MicroAge Pursues Windows 2000 Upgrade Market

MicroAge Pursues Windows 2000 Upgrade Market

By Lisa Terry, Contributing Writer


With the official release of Microsoft's Windows 2000 operating system, MicroAge is gearing up its Microsoft Business Practice to help government and commercial clients assess, plan and implement rollout plans.

The company's bundled solution, created in collaboration with Redmond, Wash.-based software giant Microsoft Corp., includes planning, assessment, consulting, licensing, deployment and help-desk services.

Among the first major initiatives for the Tempe, Ariz.- based company's Microsoft Business Practice, which was launched in July 1999 and announced last September, is aiding clients with the decisions surrounding Windows 2000 implementations.

MicroAge officials said a proprietary methodology called FOCUS can cut operating system deployment time by 40 percent. That is accomplished by accurately identifying business requirements, environmental factors and technical limitations, MicroAge officials said.

"The penetration of Windows into government is substantial," said Doug Theurer, general manager of MicroAge's office in Gaithersburg, Md. "It's safe to say it's well over 70 percent to 80 percent. So this is an issue for them."

According to Dan Kusnetzky, director of operating environments research for the research firm International Data Corp. (IDC), in Framingham, Mass., the chain reaction Windows 2000 implementation sets off among existing systems, the complexity of the migration task, and the IT resources it requires "causes some people to seek outside services to help. These service offerings could shorten the time between management deciding there is a need and the time they're using it."

MicroAge, whose stock is traded on Nasdaq as MICA, reported systems integration revenue of $1.9 billion in fiscal 1999 and $5.4 billion in distribution revenue stemming from its Pinacor subsidiary.

The technology infrastructure services provider, which serves large and midsize organizations, expects to report a loss from continued operations in the first quarter due to soft product and service demand, and will incur one-time charges from facility closures and employee severance. The firm does about $100 million a year in government business.

State and local governments and schools have shown the most interest in the new operating system, said Theurer. This group tends to experience the highest ratio between the number of computers and the support personnel available to perform operations such as upgrades, he said, putting the difference at as much as 500 to one vs. 50 to one for the average business.

"We expect demand [for deployment services] to be pretty solid among large entities particularly looking to take advantage of the manageability aspects as well as in start-ups," said Joe Clabby, vice president for platforms and services at Aberdeen Group in Boston. "It's a big question how small and medium-sized businesses with established NT 4.0 sites will react."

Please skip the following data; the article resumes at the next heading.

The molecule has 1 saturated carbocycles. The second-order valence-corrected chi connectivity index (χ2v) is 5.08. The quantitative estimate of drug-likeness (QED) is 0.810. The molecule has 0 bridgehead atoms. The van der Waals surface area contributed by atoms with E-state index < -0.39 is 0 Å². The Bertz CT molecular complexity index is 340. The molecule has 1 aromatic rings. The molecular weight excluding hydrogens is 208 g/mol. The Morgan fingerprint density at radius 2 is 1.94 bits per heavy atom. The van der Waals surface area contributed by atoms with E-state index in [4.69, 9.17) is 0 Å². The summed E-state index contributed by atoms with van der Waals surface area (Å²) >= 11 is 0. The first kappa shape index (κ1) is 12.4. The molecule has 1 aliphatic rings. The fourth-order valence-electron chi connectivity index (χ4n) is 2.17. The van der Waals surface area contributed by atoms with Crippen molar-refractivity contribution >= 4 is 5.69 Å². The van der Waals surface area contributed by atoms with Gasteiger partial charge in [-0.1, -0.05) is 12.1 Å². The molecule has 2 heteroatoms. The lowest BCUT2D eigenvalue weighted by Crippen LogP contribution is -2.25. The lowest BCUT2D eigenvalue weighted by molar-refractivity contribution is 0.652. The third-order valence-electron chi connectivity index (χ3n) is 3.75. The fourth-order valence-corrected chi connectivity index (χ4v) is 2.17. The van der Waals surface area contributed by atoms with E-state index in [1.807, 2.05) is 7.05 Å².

While some factions of the analyst and user communities are advocating a wait-and-see approach to Windows 2000 upgrades, Dean Tyree, director of MicroAge's Microsoft Business Practice, cautions that even if the actual implementation is a year off, the time to start is now.

"It can take six to 12 months to get ready," he said, because of the breadth and complexity of the task. For example, he said: "When you're building an active directory, you've got to completely reassess everything you've got," including legacy systems and application software.

"Especially in government, where they tend to hold onto a computer much longer than the commercial environment," the mix of hardware, off-the-shelf and legacy software and variety of Windows versions demands careful assessment and planning, Theurer said.

"No matter when an agency decides to do it, you almost can't start early enough in deciding how to get there," he said.

MicroAge's Windows 2000 upgrade engagements began even before the operating system's Feb. 17 release date, fueled by heightened executive interest. "[Chief information officers] are saying they're already being pressured by CEOs to go to Windows 2000," Tyree said. "I've never seen anything like this with the massive release of a new product."

According to IDC, of the 5.4 million copies of new server operating environments shipped last year, 38 percent were Windows NT. Just 3 percent of those queried by IDC last summer about their Windows 2000 deployment plans intended to begin implementation immediately upon its release. Small organizations planned to wait six to 12 months, while medium-sized organizations said they would wait one to two years.

But 13 percent to 14 percent of large organizations planned immediate adoption, a trend Kusnetzky attributed to Microsoft's special handling of large customers with beta versions and technical assistance in an attempt to create reference accounts.

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